Yuan is not ma­nip­u­lated: econ­o­mist

Fred Berg­sten of Peterson In­sti­tute says fact that in­ter­ven­tion not over 2% of GDP is one ex­am­ple

China Daily (USA) - - ACROSS AMERICA - By CHEN WEIHUA in Wash­ing­ton chen­wei­hua@chi­nadai­lyusa.com

A top US econ­o­mist has dis­missed two US pres­i­den­tial can­di­dates’ ac­cu­sa­tions that China ma­nip­u­lates its cur­rency.

Fred Berg­sten, a se­nior fel­low and direc­tor emer­i­tus of the Peterson In­sti­tute for In­ter­na­tional Eco­nom­ics, was the cham­pion years ago talk­ing and writ­ing about the gross un­der­val­u­a­tion of Chi­nese cur­rency and cur­rency ma­nip­u­la­tion in China.

But he told a sem­i­nar on Wed­nes­day that “there is no Chi­nese cur­rency ma­nip­u­la­tion.”

“In­deed, if there is any ma­nip­u­la­tion, it is what I will call pos­i­tive ma­nip­u­la­tion,” he told a fo­rum on the Chi­nese econ­omy at the Peterson In­sti­tute.

Berg­sten ex­plained that for the last cou­ple of years, China has not in­ter­vened to limit the ap­pre­ci­a­tion of its cur­rency, known as ren­minbi (RMB) or yuan, as it did in some ear­lier years. In­stead, China sold a half tril­lion dol­lars of its for­eign cur­rency re­serves to keep its cur­rency from weak­en­ing fur­ther.

He said Repub­li­can pres­i­den­tial can­di­date Don­ald Trump does not have much ba­sis for la­bel­ing China a cur­rency ma­nip­u­la­tor and rais­ing the is­sue again.

Trump has called China “the sin­gle great­est cur­rency ma­nip­u­la­tor that’s ever been on this planet” and he ac­cused China of de­valu­ing its cur­rency in his open­ing re­marks dur­ing the first US pres­i­den­tial de­bate on Sept 26.

Trump is not alone. Demo­crat pres­i­den­tial nom­i­nee Hil­lary Clin­ton also vowed re­peat­edly to con­front China on cur­rency ma­nip­u­la­tion.

Berg­sten said Trump is just tak­ing the talk­ing points from 2012 Repub­li­can pres­i­den­tial can­di­date Mitt Rom­ney by swear­ing to la­bel China a cur­rency ma­nip­u­la­tor on his first day in of­fice.

He ex­pressed that Pres­i­dent Barack Obama, Trea­sury Sec­re­tary Jack Lew and thought­ful mem­bers of Congress are aware of the facts.

“But there is still a lot of pol­i­tics around this,” he said, adding that Clin­ton and her peo­ple also know bet­ter about this.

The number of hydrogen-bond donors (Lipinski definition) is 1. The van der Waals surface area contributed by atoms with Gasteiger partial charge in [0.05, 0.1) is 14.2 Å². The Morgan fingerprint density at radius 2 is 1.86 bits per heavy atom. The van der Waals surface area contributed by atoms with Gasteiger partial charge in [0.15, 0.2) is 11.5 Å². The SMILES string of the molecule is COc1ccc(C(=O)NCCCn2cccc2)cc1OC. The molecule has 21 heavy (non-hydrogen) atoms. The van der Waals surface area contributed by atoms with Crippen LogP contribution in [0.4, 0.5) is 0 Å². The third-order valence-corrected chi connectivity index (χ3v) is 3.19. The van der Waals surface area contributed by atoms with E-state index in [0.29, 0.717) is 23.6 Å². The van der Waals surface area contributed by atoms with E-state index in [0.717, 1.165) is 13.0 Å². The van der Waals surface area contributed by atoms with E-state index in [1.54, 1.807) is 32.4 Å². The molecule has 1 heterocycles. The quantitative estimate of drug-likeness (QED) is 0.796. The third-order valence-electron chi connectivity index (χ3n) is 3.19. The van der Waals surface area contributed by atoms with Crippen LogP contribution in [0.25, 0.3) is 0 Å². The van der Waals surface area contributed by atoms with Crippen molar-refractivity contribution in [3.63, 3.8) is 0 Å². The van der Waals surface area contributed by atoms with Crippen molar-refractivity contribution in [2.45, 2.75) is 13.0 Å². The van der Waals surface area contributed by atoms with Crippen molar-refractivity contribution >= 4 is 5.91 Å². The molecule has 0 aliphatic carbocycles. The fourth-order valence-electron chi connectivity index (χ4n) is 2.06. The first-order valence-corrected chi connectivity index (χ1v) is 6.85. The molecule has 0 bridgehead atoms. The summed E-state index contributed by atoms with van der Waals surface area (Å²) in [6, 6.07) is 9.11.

For­mer US Trea­sury Sec­re­tary Larry Sum­mers noted months ago that it was a mis­take for the US to push for China’s ex­change-rate lib­er­al­iza­tion in the hope that the yuan ap­pre­ci­ates while mar­ket forces are push­ing down the cur­rency.

A US Trea­sury re­port in April did not ac­cuse China of cur­rency ma­nip­u­la­tion.

Berg­sten, who is serv­ing his sec­ond term as a mem­ber of the Pres­i­dent’s Ad­vi­sory Com­mit­tee for Trade Pol­icy and Ne­go­ti­a­tions, de­scribed the is­sue of cur­rency ma­nip­u­la­tion as “in re­mis­sion”. He warned of any pos­si­bil­ity of re­newal by China or any other coun­try.

He be­lieves part of the rea­son for the con­cern among US law­mak­ers is that the prob­lem has not been sat­is­fac­to­rily re­solved for a long time.

Congress passed leg­is­la­tion on a new cur­rency pol­icy early this year. Un­der the law, a coun­try will be des­ig­nated a cur­rency ma­nip­u­la­tor if it meets three cri­te­ria.

The cri­te­ria are: a large bilateral sur­plus with the US, a large global cur­rent ac­count sur­plus and a per­sis­tent one-sided in­ter­ven­tion in the cur­rency mar­kets.

Berg­sten in­di­cated that China may meet the first two cri­te­ria but it does not meet the third one of per­sis­tent one-sided in­ter­ven­tion in the mar­ket ex­ceed­ing 2 per­cent of the GDP.

“So the sit­u­a­tion is now clear. China is now not ma­nip­u­lat­ing,” he said.

Berg­sten in­di­cated that this is why there is no US-China cur­rency con­flict at the mo­ment, but if the prob­lem comes back, the do­mes­tic pres­sure will rise.

“I think we have a clear path for­ward to avoid new US-China cur­rency con­flict. It’s now in re­mis­sion; let’s keep it that way,” he said.

Fred Berg­sten, direc­tor emer­i­tus of the Peterson In­sti­tute for In­ter­na­tional Eco­nom­ics

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